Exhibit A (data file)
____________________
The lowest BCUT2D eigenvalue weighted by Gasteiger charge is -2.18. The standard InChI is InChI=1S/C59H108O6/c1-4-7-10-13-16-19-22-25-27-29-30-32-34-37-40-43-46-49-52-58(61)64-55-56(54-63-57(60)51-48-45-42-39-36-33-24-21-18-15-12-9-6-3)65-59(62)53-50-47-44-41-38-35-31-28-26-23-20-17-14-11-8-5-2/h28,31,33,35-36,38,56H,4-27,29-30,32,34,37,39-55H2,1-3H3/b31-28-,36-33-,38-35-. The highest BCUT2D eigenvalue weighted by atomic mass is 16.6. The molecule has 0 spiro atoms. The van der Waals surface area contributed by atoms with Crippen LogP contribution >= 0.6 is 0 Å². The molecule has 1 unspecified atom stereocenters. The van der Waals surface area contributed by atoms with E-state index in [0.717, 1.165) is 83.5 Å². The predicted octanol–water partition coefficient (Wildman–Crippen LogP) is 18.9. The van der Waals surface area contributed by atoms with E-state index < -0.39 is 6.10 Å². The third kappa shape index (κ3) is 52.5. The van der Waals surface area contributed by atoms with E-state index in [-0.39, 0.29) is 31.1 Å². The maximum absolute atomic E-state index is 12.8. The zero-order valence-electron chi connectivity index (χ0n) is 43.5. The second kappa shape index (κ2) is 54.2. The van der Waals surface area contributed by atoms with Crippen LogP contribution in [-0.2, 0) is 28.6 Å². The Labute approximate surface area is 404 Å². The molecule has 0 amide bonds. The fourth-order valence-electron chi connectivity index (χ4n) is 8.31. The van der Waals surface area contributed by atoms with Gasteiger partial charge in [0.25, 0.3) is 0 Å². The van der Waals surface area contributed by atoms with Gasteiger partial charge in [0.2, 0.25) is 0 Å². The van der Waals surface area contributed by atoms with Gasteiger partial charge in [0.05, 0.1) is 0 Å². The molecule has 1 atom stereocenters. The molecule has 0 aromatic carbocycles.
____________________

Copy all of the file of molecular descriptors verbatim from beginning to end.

The lowest BCUT2D eigenvalue weighted by Gasteiger charge is -2.18. The standard InChI is InChI=1S/C59H108O6/c1-4-7-10-13-16-19-22-25-27-29-30-32-34-37-40-43-46-49-52-58(61)64-55-56(54-63-57(60)51-48-45-42-39-36-33-24-21-18-15-12-9-6-3)65-59(62)53-50-47-44-41-38-35-31-28-26-23-20-17-14-11-8-5-2/h28,31,33,35-36,38,56H,4-27,29-30,32,34,37,39-55H2,1-3H3/b31-28-,36-33-,38-35-. The highest BCUT2D eigenvalue weighted by atomic mass is 16.6. The molecule has 0 spiro atoms. The van der Waals surface area contributed by atoms with Crippen LogP contribution >= 0.6 is 0 Å². The molecule has 1 unspecified atom stereocenters. The van der Waals surface area contributed by atoms with E-state index in [0.717, 1.165) is 83.5 Å². The predicted octanol–water partition coefficient (Wildman–Crippen LogP) is 18.9. The van der Waals surface area contributed by atoms with E-state index < -0.39 is 6.10 Å². The third kappa shape index (κ3) is 52.5. The van der Waals surface area contributed by atoms with E-state index in [-0.39, 0.29) is 31.1 Å². The maximum absolute atomic E-state index is 12.8. The zero-order valence-electron chi connectivity index (χ0n) is 43.5. The second kappa shape index (κ2) is 54.2. The van der Waals surface area contributed by atoms with Crippen LogP contribution in [-0.2, 0) is 28.6 Å². The Labute approximate surface area is 404 Å². The molecule has 0 amide bonds. The fourth-order valence-electron chi connectivity index (χ4n) is 8.31. The van der Waals surface area contributed by atoms with Gasteiger partial charge in [0.25, 0.3) is 0 Å². The van der Waals surface area contributed by atoms with Gasteiger partial charge in [0.2, 0.25) is 0 Å². The van der Waals surface area contributed by atoms with Gasteiger partial charge in [0.05, 0.1) is 0 Å². The molecule has 1 atom stereocenters. The molecule has 0 aromatic carbocycles.